During the interterm week we then explored both options. To assess the viability of building the processing plant, we performed an economic analysis and interviewed (via Whatsapp) with owners of açaí processing factories in Manaus and potential buyers of açaí pulp. We discovered the processing plant was not going to be an option both because it was not economically viable, and also because -due to health and sanitation concerns- large buyers prefer to buy berries and process their own pulp.
With this in mind, we moved on to our other option: selling berries to large buyers. We mapped and contacted several potential buyers of açaí. At the end, we identified two corporate buyers interested in engaging in partnership with the communities. In later conversation with FAS, we became aware that a local cooperative in the municipality of Manicore could also be a potential buyer of berries.
What was the turning point?
Early on in the project, it seemed that constructing a processing plant in one or more of the RDSs would be the best way to move the açaí harvesters up the value chain. This idea seemed like a logical way to create more value for the communities we were serving, and was also suggested by FAS.
However, after conducting extensive research and making some assumptions, we came to the conclusion that building a processing plant would not be economically viable due to the relatively small quantities of açaí produced in the communities. Additionally, we identified a plethora of risks to this option and learned that a large majority of small factories constructed fail soon after opening.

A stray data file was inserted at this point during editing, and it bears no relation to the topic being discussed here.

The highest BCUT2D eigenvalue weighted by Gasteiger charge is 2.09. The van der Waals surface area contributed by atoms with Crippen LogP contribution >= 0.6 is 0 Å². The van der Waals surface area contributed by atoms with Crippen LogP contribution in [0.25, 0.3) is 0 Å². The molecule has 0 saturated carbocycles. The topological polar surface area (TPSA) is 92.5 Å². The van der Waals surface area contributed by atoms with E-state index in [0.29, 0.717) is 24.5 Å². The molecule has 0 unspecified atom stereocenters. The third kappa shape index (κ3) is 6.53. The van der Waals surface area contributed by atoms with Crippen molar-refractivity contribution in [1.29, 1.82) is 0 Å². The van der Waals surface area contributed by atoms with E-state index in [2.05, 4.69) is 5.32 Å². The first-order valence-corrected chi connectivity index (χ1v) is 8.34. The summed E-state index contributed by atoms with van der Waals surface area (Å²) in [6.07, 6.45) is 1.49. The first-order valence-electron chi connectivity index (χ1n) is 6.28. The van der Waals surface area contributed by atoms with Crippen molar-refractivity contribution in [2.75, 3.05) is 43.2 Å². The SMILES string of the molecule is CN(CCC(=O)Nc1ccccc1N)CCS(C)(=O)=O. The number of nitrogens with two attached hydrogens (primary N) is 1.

Based on these conclusions, we had to switch our focus to our other ideas, which seemed like smaller wins originally, but ultimately were much more realistic options that we still believe will create value.
What was the recommendation?
We settled on a staged set of recommendations that will help guide the communities through the fairly complicated process of obtaining more value for their açaí harvest. First off, we recommended that the RDSs organize into numerous small-scale co-ops. This initial stage will allow the RDSs to better integrate into the supply chains of large buyers and will help ease some of the logistical issues associated with transportation. Next, we recommended the communities utilize a prescribed set of tactics to help improve the quality and quantity of their harvest. We outlined the specifics of this process in our final memo, and our team agreed that this step would make all other steps more viable and would help the overall profitability of the harvest. After these two initial steps are put in place, we then recommended that the RDSs move forward the relationships that our team formed with some large buyers of açaí in the region. This step is ultimately where we anticipated the most value being created, as these large buyers can buy large amounts of açaí and may also be able to assist the communities in the initial two recommendations.
Further down the road, we suggested that the communities scale their level of extraction and increase the total amount of families participating in the açaí harvest. Once there is more total production in the region, we also mention the possibility of revisiting the idea of purchasing processing equipment. The current economics showed clearly that building a processing plant in the region did not make sense currently, but we wanted to keep the option alive in hopes that the region sees a boom in production in the coming years.